How to map an ever changing landscape? Artistic research to the nature, landscape and culture of the Swiss Jungfrau-Aletsch glacier. Commission by Zuiderzee Museum.
How to map an ever changing landscape. In the context of the exhibition ’10 Years Thomas Eyck’ curator Jules van den Langenberg invited me to react on one of the works in the t.e collection; the book and wallpaper ‘Colour Based on Nature’ by Dutch bookmaker Irma Boom. This book I took as a guide and chose to focus on one of the pages of the book, which was a striped colour landscape based on a photograph of the Swiss Jungfrau-Aletsch area. It inspired me to explore the area first as tourist and later as artist-in-residence at the High Altitude Research Station Jungfraujoch. I worked on location to research the perspectives from which humans observe nature. I observed tourists and scientists, who relate to the landscape in a range of different ways.
Based on my findings I created a multimedia collections of work; 2 movies, a soundpiece, a jacquard woven book and textile on the meter.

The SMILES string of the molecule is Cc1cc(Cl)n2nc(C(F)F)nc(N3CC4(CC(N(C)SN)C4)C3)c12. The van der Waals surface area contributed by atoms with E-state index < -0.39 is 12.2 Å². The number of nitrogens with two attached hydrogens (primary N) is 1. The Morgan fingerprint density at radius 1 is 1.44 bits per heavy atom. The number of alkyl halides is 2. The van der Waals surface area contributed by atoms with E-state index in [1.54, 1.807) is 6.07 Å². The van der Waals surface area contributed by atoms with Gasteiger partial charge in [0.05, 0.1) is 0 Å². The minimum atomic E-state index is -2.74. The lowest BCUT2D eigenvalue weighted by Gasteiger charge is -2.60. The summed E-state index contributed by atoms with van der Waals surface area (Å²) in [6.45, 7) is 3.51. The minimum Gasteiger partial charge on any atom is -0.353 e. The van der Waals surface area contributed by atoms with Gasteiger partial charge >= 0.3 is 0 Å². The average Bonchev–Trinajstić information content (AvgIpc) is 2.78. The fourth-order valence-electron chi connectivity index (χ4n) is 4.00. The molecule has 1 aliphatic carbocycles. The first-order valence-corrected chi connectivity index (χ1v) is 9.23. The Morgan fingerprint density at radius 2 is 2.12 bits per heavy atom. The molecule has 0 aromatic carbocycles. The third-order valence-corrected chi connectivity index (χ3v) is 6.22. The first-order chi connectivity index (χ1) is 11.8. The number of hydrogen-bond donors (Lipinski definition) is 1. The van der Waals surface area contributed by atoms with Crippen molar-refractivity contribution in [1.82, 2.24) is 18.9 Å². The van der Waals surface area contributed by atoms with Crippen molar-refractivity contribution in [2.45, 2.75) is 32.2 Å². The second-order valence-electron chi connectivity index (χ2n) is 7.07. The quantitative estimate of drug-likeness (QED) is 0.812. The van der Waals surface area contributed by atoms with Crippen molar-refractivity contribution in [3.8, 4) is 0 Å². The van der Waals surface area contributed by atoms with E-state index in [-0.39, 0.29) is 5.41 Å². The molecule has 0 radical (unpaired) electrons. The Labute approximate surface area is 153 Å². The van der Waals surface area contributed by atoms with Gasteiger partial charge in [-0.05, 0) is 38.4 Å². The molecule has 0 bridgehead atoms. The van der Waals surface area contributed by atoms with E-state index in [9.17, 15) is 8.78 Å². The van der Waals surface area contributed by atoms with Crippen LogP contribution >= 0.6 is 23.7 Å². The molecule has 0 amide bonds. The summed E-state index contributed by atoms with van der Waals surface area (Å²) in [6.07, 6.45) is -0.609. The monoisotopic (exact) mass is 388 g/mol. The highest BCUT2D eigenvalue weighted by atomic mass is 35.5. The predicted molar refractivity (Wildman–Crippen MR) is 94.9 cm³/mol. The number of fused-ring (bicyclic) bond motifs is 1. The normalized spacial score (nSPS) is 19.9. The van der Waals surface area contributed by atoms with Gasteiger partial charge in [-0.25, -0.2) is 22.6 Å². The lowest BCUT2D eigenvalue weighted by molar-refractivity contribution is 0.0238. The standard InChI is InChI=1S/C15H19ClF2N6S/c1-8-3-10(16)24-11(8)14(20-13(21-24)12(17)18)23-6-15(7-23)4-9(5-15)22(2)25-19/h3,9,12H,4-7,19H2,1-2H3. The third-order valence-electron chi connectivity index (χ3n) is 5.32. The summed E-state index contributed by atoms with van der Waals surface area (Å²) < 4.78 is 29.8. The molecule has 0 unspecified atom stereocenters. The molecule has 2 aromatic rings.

The movie FOCUS is inspired on filters found in the Sphinx observatory of the High Altitude Research Station Jungfraujoch at 3571 meters. As Jungfraujoch is far above most sources of air pollution, the High Altitude Research Station is particularly suitable for measuring the composition of the atmosphere. Of particular interest is the concentration of the greenhouse gas carbon dioxide (CO2). Along with the values for about 100 gases that the Swiss research institution Empa began measuring in 1972, this new information makes it possible to gain more knowledge on air quality, sources of air pollutants and climate change. A machine pumps 72 m3 air in 24 hours trough a circle formed filter. The condition of the sky is measured. A colour arises.
Weavings developed at EE-labels.
Movie in collaboration with Viktoria Shydlouskaya.
In commission of the Zuiderzeemuseum as part of the exhibition ’10 Years Thomas Eyck’
Curator: Jules van den Langenberg